Continual improvement a must for physician practices

Physician practices are under pressure to cut costs, improve delivery, focus on patient satisfaction, comply with regulations, use EHR’s expertly and make money.  Not to mention treat patients on a daily basis in a way that improves their quality of life.  The office staff must be friendly and helpful, the nurses prompt and efficient, the physicians all-knowing and take time to listen to patients.

Our expectations of physician practices are really quite amazing.  They must deal with emergencies and routine visits, know all the current medications and treatment options and be experts on a computer. Keeping up with technology, compliance, clinical advances and federal and state laws becomes part of a practice daily routine.  The complexity of billing and carrier rules is a daily challenge to minimally paid front end receptionists.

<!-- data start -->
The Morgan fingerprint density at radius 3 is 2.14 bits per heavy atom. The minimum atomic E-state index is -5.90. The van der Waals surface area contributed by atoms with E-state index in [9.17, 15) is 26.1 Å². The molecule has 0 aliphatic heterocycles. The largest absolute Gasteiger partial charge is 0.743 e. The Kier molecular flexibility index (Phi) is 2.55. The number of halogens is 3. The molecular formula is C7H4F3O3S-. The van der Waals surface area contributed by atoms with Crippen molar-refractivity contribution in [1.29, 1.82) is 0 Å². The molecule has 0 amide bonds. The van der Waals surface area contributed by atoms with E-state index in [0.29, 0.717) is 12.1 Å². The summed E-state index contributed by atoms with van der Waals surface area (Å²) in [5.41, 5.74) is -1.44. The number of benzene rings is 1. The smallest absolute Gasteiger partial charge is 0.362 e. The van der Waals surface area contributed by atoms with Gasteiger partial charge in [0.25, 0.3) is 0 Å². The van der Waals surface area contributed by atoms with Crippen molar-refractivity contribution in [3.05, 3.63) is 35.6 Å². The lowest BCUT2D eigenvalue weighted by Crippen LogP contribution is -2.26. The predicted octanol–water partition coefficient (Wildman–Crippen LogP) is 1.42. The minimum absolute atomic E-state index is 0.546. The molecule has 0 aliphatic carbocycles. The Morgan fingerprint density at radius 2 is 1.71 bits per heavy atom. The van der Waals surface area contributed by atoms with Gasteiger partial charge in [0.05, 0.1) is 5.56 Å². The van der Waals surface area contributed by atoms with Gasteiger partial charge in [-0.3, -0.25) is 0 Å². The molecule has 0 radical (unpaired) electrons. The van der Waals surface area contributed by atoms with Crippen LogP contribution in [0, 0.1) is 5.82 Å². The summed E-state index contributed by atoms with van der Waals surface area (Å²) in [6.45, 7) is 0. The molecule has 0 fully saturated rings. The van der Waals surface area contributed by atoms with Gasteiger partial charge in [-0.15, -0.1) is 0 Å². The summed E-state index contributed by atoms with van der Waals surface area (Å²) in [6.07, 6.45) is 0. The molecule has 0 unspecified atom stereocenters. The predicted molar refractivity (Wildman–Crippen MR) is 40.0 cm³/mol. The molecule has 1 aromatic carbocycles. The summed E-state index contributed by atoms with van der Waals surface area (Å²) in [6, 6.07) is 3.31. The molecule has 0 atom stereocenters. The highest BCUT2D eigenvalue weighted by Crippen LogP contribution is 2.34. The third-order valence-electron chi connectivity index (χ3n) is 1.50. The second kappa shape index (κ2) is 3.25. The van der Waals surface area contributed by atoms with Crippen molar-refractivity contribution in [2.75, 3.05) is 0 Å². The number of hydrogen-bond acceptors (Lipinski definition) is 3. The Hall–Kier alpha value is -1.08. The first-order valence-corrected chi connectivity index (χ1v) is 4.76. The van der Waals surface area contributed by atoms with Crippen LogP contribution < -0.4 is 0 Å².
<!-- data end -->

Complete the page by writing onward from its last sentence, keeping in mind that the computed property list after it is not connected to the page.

The successful practices take all this in stride as they continuously look for opportunities to improve the patients experience at their practice. Organizational effectiveness, service excellence and high performance become the driving forces behind successful practices.  It’s not finding a secret to success that boosts practices from good to great…….it’s the consistent review and refocus of practices in a seemingly relentless and unending pursuit of excellence that’s the real secret.

There are no magic keys to success; indeed, as the targets keep changing, so do the “keys”.  It’s not so much about what practices do as it is about how consistently they look to improve that really counts….that brings real excellence to a practice.